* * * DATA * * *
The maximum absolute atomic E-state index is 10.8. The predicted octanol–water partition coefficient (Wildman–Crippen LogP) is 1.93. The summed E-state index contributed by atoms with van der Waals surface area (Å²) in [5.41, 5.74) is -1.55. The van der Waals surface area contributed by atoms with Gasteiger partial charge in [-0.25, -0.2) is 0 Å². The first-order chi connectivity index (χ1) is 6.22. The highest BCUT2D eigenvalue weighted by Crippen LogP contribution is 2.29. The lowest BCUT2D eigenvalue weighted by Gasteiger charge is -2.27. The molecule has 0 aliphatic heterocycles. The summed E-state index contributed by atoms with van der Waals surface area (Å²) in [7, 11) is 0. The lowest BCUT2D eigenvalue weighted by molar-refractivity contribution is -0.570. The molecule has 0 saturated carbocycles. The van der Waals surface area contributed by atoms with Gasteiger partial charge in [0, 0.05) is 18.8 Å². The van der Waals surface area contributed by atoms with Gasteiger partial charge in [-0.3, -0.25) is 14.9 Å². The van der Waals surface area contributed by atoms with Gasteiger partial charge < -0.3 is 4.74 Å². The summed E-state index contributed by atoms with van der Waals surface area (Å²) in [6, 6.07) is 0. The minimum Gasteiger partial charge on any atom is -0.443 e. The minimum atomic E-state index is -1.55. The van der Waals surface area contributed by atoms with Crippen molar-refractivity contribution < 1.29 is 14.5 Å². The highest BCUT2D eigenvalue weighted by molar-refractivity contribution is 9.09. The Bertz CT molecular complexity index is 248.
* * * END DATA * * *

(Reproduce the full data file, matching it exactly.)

The maximum absolute atomic E-state index is 10.8. The predicted octanol–water partition coefficient (Wildman–Crippen LogP) is 1.93. The summed E-state index contributed by atoms with van der Waals surface area (Å²) in [5.41, 5.74) is -1.55. The van der Waals surface area contributed by atoms with Gasteiger partial charge in [-0.25, -0.2) is 0 Å². The first-order chi connectivity index (χ1) is 6.22. The highest BCUT2D eigenvalue weighted by Crippen LogP contribution is 2.29. The lowest BCUT2D eigenvalue weighted by Gasteiger charge is -2.27. The molecule has 0 aliphatic heterocycles. The summed E-state index contributed by atoms with van der Waals surface area (Å²) in [7, 11) is 0. The lowest BCUT2D eigenvalue weighted by molar-refractivity contribution is -0.570. The molecule has 0 saturated carbocycles. The van der Waals surface area contributed by atoms with Gasteiger partial charge in [0, 0.05) is 18.8 Å². The van der Waals surface area contributed by atoms with Gasteiger partial charge in [-0.3, -0.25) is 14.9 Å². The van der Waals surface area contributed by atoms with Gasteiger partial charge < -0.3 is 4.74 Å². The summed E-state index contributed by atoms with van der Waals surface area (Å²) in [6, 6.07) is 0. The minimum Gasteiger partial charge on any atom is -0.443 e. The minimum atomic E-state index is -1.55. The van der Waals surface area contributed by atoms with Crippen molar-refractivity contribution < 1.29 is 14.5 Å². The highest BCUT2D eigenvalue weighted by molar-refractivity contribution is 9.09. The Bertz CT molecular complexity index is 248.